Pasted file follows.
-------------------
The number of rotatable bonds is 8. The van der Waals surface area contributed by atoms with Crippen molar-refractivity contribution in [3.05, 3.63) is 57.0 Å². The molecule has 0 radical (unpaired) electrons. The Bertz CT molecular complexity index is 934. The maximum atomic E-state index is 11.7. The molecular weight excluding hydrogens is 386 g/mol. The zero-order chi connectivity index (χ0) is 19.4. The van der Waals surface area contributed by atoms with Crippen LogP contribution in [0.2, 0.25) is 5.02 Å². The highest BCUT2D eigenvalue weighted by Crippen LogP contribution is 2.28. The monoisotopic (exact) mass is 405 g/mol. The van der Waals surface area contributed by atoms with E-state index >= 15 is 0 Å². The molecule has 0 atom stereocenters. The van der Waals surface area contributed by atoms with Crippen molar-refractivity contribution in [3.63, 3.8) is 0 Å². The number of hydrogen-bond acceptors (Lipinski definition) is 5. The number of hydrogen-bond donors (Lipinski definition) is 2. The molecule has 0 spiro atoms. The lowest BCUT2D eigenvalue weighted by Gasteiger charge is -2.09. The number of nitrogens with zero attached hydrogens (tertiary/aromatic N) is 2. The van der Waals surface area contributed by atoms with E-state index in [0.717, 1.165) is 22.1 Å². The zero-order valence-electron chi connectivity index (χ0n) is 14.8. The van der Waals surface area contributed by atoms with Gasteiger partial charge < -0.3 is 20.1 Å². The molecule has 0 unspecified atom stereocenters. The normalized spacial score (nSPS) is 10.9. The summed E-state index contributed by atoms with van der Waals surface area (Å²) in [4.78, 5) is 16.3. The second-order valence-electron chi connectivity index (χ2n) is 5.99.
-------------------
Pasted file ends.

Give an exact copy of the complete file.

The number of rotatable bonds is 8. The van der Waals surface area contributed by atoms with Crippen molar-refractivity contribution in [3.05, 3.63) is 57.0 Å². The molecule has 0 radical (unpaired) electrons. The Bertz CT molecular complexity index is 934. The maximum atomic E-state index is 11.7. The molecular weight excluding hydrogens is 386 g/mol. The zero-order chi connectivity index (χ0) is 19.4. The van der Waals surface area contributed by atoms with Crippen LogP contribution in [0.2, 0.25) is 5.02 Å². The highest BCUT2D eigenvalue weighted by Crippen LogP contribution is 2.28. The monoisotopic (exact) mass is 405 g/mol. The van der Waals surface area contributed by atoms with E-state index >= 15 is 0 Å². The molecule has 0 atom stereocenters. The van der Waals surface area contributed by atoms with Crippen molar-refractivity contribution in [3.63, 3.8) is 0 Å². The number of hydrogen-bond acceptors (Lipinski definition) is 5. The number of hydrogen-bond donors (Lipinski definition) is 2. The molecule has 0 spiro atoms. The lowest BCUT2D eigenvalue weighted by Gasteiger charge is -2.09. The number of nitrogens with zero attached hydrogens (tertiary/aromatic N) is 2. The van der Waals surface area contributed by atoms with E-state index in [0.717, 1.165) is 22.1 Å². The zero-order valence-electron chi connectivity index (χ0n) is 14.8. The van der Waals surface area contributed by atoms with Gasteiger partial charge < -0.3 is 20.1 Å². The molecule has 0 unspecified atom stereocenters. The normalized spacial score (nSPS) is 10.9. The summed E-state index contributed by atoms with van der Waals surface area (Å²) in [4.78, 5) is 16.3. The second-order valence-electron chi connectivity index (χ2n) is 5.99.